Accusations of major delays in the city’s 911 emergency response system was the subject of a rally and two City Council hearings on Friday.
Thursday marks the 50th anniversary of one of New York’s most infamous and most studied crimes.
New York City residents have a new tool to track 911 response times: a website that shows weekly averages for how long it took to get to fires, medical emergencies and other types of calls.
Ariel Russo was walking with her grandmother Katia Gutierez on June 4 when authorities said the SUV of a teenage driver being chased by police jumped the curb on Amsterdam Avenue.
One day after Quinn blasted the 911 response time, she met with FDNY Commissioner Sal Cassano and Deputy Mayor Cas Holloway.
After Ariel Russo was struck by a speeding SUV while walking to pre-kindergarten with her grandmother, there was a four-minute delay before EMS was dispatched.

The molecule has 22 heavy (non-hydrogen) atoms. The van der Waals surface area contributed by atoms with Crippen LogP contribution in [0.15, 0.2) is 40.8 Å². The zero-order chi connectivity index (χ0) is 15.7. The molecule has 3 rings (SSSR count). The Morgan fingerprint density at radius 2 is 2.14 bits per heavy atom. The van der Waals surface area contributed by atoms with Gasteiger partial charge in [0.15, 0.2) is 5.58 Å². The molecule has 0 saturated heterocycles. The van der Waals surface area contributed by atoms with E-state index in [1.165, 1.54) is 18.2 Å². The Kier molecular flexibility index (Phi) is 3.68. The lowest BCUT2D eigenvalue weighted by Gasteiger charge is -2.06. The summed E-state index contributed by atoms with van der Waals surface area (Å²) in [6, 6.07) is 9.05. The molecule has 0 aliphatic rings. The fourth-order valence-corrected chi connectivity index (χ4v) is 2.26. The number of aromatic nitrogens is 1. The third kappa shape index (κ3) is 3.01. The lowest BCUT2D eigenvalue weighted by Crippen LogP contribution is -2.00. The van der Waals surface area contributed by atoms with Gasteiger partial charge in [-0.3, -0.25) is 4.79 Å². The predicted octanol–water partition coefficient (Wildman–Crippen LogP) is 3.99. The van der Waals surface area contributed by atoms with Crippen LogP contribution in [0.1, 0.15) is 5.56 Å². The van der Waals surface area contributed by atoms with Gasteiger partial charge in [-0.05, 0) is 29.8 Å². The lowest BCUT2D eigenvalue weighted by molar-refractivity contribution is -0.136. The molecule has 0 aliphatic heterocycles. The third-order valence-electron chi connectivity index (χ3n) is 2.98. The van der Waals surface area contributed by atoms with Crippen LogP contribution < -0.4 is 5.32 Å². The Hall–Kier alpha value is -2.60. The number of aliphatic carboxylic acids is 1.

The emails obtained by CBS 2 were written a day after the death of 4-year-old Ariel Russo, who was killed in a car accident on the Upper West Side.
Katia Gutierez was wheeled out on a stretcher from St. Luke’s Hospital on Wednesday. The fact that she was going home was a sign of progress, but the emotional setback she will face is almost unbearable.
Emergency dispatchers, firefighters and EMS workers say the city’s new $2 billion modernization of its 911 system, which includes using new technology and a new backup call center, is unreliable.
In the wake of the death of a 4-year-old girl on the Upper West Side, the City Council will hold a meeting Monday on reported glitches with the 911 system.
Documents obtained by CBS 2 show delays in calls coming to EMS ranging from minutes to hours. One delay was two and a half hours and another was five hours.